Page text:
The end to the woes of collapsed ARM Cement seem to be nowhere near in sight, if the extension of suspension of trading of its shares on the Nairobi Securities Exchange (NSE) is anything to go by.
In what constitutes the NSE’s fifth, and longest yet trading extension of the troubled cement maker, the signs could point at doubts in the recovery plans that have now taken over a year to be solidified.
Creditors will thus be left none the wiser if with uncertainty hovering over finality as indicated by the regulator’s lengthy extension.
ARM Cement, once Kenya’s second-largest cement maker, owes billions of shillings to a range of creditors, including local commercial banks.
In a notice from the NSE, the bourse said that regulator Capital Markets Authority had approved a lengthy extension that will be in effect until the second quarter of 2020.
“The extension of suspension from trading the company’s shares will remain in force for a further 9 calendar months, with effect from August 14, 2019,” the NSE said.
ARM Cement shares will therefore continue to remain untraded at the Nairobi bourse until May of next year. Having first been suspended in mid-August of 2018, it will leave ARM Cement enduring a trading suspension of at least 21 months.
Doubts Over ARM Cement Recovery
The lengthy extension could point to doubts over the viability of its recovery plan, with the cement firm being under the joint administrators George Weru and Muniu Thoiti of PricewaterhouseCoopers (PwC).
NSE noted that it continues to engage the administrators, who up to now are still settling on buyers who would revive ARM. The cement firm was put under administration in August last year by some of its creditors over a Ksh 19.2 billion debt.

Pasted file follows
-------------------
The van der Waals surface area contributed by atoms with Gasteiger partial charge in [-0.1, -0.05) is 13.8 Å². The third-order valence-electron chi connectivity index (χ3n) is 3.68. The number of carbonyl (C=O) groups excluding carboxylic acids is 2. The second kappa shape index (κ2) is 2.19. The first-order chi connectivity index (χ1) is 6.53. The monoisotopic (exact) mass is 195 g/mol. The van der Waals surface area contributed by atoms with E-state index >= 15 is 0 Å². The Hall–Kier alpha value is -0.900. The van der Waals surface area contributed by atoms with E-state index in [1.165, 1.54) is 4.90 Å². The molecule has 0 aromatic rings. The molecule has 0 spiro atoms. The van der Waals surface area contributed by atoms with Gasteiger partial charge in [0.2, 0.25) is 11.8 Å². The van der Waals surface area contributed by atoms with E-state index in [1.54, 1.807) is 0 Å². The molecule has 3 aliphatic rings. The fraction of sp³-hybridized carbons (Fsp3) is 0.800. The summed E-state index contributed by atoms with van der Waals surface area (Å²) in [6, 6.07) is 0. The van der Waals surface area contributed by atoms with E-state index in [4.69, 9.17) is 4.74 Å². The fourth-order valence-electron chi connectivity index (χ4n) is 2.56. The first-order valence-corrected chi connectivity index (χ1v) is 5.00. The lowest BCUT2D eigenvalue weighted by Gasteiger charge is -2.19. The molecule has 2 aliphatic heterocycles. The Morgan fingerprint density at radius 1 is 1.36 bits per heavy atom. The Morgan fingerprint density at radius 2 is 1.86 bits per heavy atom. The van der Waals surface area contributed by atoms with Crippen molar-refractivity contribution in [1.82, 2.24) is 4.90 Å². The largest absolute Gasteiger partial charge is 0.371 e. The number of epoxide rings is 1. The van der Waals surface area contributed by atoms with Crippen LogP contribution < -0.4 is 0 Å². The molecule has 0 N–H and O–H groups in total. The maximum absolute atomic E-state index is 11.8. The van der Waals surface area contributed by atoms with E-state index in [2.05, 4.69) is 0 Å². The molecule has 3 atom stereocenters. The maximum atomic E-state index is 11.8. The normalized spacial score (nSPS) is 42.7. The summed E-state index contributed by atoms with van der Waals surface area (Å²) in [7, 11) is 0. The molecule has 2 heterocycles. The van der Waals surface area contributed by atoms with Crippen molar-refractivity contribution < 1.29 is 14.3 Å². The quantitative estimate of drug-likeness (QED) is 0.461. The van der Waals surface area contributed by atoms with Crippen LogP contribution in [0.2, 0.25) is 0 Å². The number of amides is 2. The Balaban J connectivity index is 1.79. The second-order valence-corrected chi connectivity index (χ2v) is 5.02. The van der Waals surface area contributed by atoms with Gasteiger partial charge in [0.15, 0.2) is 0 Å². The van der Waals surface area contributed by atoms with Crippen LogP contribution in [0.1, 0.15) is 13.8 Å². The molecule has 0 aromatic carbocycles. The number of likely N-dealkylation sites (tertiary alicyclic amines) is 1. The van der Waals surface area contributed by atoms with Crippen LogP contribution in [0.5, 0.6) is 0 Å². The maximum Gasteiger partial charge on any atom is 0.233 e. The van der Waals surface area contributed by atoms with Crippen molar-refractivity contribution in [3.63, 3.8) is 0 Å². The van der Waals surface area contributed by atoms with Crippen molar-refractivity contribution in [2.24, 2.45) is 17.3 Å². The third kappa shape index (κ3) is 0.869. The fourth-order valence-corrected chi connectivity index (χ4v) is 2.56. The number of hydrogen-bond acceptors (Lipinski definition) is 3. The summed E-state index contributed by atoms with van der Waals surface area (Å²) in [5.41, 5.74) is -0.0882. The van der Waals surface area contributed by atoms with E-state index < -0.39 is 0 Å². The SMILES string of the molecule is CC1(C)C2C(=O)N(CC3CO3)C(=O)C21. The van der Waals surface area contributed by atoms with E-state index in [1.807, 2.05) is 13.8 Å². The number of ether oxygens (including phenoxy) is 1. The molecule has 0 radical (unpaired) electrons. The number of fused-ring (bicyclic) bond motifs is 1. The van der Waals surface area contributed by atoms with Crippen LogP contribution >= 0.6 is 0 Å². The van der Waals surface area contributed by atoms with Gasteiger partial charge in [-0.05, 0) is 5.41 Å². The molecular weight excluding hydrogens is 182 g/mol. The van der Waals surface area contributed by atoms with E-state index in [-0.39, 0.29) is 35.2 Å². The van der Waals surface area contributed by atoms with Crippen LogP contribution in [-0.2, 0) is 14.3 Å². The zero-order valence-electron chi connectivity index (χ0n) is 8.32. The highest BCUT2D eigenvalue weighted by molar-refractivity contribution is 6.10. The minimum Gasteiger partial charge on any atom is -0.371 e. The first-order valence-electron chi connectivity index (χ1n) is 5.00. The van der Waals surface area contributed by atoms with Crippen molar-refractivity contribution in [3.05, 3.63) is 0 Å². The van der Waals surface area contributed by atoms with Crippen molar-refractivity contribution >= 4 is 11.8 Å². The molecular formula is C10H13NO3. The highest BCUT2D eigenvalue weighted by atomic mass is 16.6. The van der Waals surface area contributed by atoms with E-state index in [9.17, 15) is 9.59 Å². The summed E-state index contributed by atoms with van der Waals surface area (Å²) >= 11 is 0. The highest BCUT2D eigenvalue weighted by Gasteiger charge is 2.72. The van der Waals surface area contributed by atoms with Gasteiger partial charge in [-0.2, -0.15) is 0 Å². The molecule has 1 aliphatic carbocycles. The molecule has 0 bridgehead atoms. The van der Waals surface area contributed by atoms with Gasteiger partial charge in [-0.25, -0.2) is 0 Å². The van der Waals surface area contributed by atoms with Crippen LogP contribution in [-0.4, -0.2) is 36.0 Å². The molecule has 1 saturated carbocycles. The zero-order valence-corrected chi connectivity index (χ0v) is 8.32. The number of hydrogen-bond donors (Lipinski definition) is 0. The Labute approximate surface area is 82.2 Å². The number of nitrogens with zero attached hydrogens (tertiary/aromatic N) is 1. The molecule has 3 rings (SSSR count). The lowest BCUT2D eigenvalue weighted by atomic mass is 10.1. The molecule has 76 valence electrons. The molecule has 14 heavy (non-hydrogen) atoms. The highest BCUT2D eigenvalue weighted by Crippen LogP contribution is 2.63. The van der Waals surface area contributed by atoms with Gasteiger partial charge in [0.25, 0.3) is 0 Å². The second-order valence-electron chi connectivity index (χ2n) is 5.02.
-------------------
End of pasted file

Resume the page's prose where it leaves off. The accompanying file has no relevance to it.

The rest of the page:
In May of this year, after ARM had already endured four extensions on its trading suspension, Devki Group billionaire Narendra Raval seemed set to acquire the assets of the cement firm for Ksh5 billion, through his company National Cement.
The offer though was placed in doubt by a last minute bid by Jaswant Rai, as well as objections by former ARM chief executive and major shareholder Pradeep Paunrana. This led to a temporary stay of the sale, although the purchase has now been finally concluded, according to Business Daily.
In turn, Paunrana’s attempt to purchase the fertlisiser unit of ARM Cement fell through after administrators cancelled a bid that would have seen Swiss firm Omya and Pinner Heights Limited purchase the unit.
Whom Does ARM Cement Owe Money?
The administrators argued that sale of the fertiliser unit would deny the buyer of the collapsed cement factory access to limestone deposits in Kitui County, a key ingredient in the processing of cement.
“The opinion of a cement industry expert advised that the agreements were unclear, unfinished and strategically damaging to Kitui limestone deposits for a cement strategic buyer,” said Thoithi.
With the billionaires not yet releiving ARM Cement through purchases, then creditors continue to wait.
ARM Cement’s creditors stem from loans it owes Stanbic Bank Kenya, African Finance Corporation and overdrafts with Barclays, Stanbic, Guaranty Trust and UBA banks.
Maweni, its Tanzanian subsidiary, had loans with Eastern and Southern African Trade and Development Bank (PTA Bank), and Development Bank of South Africa and overdrafts with Stanbic and Standard Bank (Mauritius).
Maweni meanwhile has been sold to Chinese firm Huaxin Cement for Ksh12 billion, in a bidding war where the likes of Dangote Cement, Mega Conglomerate and National Standard were edged out.